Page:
This wealth of words with similar meanings leads some writers into excess, with the thesaurus aiding and abetting their literary crimes. The most noticed version of this crime is the Dialog Attribution Transgression. It’s dialog where John exclaims, Sue retorts, Jim rejoins, Walter observes, and so forth. When what the author really means is that John said one thing, then Sue said another, then Jim said something, and finally Walter said something.
It’s wonderful that the language has all these verbs that can describe a person speaking, but when every line of dialog uses a different verb, the reader stops following the story and wonders which verb you’re going to resort to, next. The author does this because he or she thinks that the repeated appearance of the word “said” is going to bother the reader. The mistake here is misunderstanding what is important in a fictional depiction of a conversation. The most important thing is what the characters actually say. The next most important thing is to help the reader keep track of who is speaking. Most of the time, tone of voice, facial expressions, and so forth are not even of tertiary importance. If you write the dialog correctly, the reader will infer a lot of those things just from the rhythm of the sentences.
Unfortunately, you only learn to do that by practicing a lot. And that takes time.
It’s perfectly all right to use some of those other verbs sparingly. For example, if there’s a tense conservation happening between a couple of characters, one character threatening the other, the threatened person may very well mutter resentfully, “For now…” or “You’ll be sorry” at the end. The fact that the person is muttering it, adding it as a threat of his own that he mostly doesn’t want to be overheard is probably important to the plot. But they really need to be reserved for situations where how someone says something is important to the story.
Dialog attribution isn’t the only place this sort of literary crime can occur. British author Simon Winchester likes to tell the tale of a student who, when assigned to write an essay describing how to do something, chose to write about how to transplant flowers, and apparently decided that saying one would need to wash their hands afterward, because their fingers would be dirty just didn’t sound academic enough. So he poked around in the thesaurus looking for other words that meant dirty (or earthy, as they would say in England), which eventually led him to refer to the need to wash one’s “chthonic fingers.” Chthonic is usually defined as “of or related to the underworld,” and thus often has demonic and even Lovecraftian connotations. It appears as a synonym for earth-related words because it originally referred to thing of or related to being buried or otherwise under the ground, and in myth the metaphorical afterlife was said to literally be deep underground.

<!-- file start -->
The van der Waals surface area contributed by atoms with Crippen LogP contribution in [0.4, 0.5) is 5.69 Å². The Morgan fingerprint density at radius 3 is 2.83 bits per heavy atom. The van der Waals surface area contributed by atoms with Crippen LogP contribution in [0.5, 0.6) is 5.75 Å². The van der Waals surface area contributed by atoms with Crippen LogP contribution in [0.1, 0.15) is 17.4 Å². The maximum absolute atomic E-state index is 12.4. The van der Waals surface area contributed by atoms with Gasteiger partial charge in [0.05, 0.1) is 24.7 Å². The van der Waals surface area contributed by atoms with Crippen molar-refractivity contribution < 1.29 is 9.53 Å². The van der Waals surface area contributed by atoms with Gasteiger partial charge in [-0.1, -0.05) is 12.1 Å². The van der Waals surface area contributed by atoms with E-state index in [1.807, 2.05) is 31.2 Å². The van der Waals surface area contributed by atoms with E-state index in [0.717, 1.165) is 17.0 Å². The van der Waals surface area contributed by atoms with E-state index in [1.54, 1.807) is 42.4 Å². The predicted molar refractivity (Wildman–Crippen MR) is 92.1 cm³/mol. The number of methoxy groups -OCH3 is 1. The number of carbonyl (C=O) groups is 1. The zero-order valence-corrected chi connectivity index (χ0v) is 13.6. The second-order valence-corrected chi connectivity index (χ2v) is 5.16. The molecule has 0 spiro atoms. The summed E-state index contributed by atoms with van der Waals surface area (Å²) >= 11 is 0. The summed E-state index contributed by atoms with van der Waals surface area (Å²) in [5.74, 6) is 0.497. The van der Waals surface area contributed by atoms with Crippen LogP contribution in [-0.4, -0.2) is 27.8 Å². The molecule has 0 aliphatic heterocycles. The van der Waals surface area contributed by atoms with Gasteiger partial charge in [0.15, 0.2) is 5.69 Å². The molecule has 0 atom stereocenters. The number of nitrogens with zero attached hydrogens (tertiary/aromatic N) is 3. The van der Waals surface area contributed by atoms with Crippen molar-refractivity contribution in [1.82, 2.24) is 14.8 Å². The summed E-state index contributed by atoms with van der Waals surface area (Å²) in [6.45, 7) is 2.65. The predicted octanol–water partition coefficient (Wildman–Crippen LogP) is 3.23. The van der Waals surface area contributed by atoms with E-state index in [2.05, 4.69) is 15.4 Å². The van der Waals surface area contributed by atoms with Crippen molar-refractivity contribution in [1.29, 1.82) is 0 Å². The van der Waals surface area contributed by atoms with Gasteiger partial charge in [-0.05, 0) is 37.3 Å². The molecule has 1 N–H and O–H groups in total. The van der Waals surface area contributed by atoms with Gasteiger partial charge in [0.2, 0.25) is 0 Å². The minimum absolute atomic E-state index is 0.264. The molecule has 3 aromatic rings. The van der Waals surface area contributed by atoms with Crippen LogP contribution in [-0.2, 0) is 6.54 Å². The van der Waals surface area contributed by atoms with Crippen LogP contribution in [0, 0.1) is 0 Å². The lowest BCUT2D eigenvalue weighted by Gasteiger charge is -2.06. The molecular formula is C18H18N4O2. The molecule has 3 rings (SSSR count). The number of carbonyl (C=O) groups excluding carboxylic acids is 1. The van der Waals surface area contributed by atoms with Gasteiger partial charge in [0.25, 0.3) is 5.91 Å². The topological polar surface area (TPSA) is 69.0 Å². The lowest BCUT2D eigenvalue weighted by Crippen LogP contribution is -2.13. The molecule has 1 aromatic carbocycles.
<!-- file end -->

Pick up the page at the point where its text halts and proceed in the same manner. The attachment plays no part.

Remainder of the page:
My own tale, as an editor, was a writer who submitted a science fiction story set on a very inhospitable planet. After spending a paragraph describing just how deadly the planet’s atmosphere was, the author then transitioned to talking about some other aspect of the planet with the phrase, “…beneath that empyrean envelope…” Empyrean is a word that comes to English ultimately from Greek by way of Latin. And depending on where you look it up, it is defined as angelic, divine, God’s dwelling place, or the highest heaven in certain ancient cosmologies. In other words, heavenly. Not exactly a word that springs to mind for an atmosphere that will burn your skin off within seconds of contact, which seems more hellish. The writer had gone to a thesaurus, beginning with “sky” and looking up other words listed there until he found this one. Which he didn’t look up in a dictionary, he just typed it in and kept going. That’s a particularly bad idea with an unfamiliar synonym of a synonym of a synonym.
A lot of aspiring writers come at the craft with the notion that great writers know a lot about words, and therefore if you want to be good, you need to use a lot of words. But first, you have to be sure you know what the word means, including uncommon connotations. A word by itself has a lot of different meanings. In context, that meaning narrows. Which is why what writers really need to know a lot about is sentences.
Howsoever, that is a digression to be cogitated during a different diurnal cycle.
Or should I just say, a topic for another day?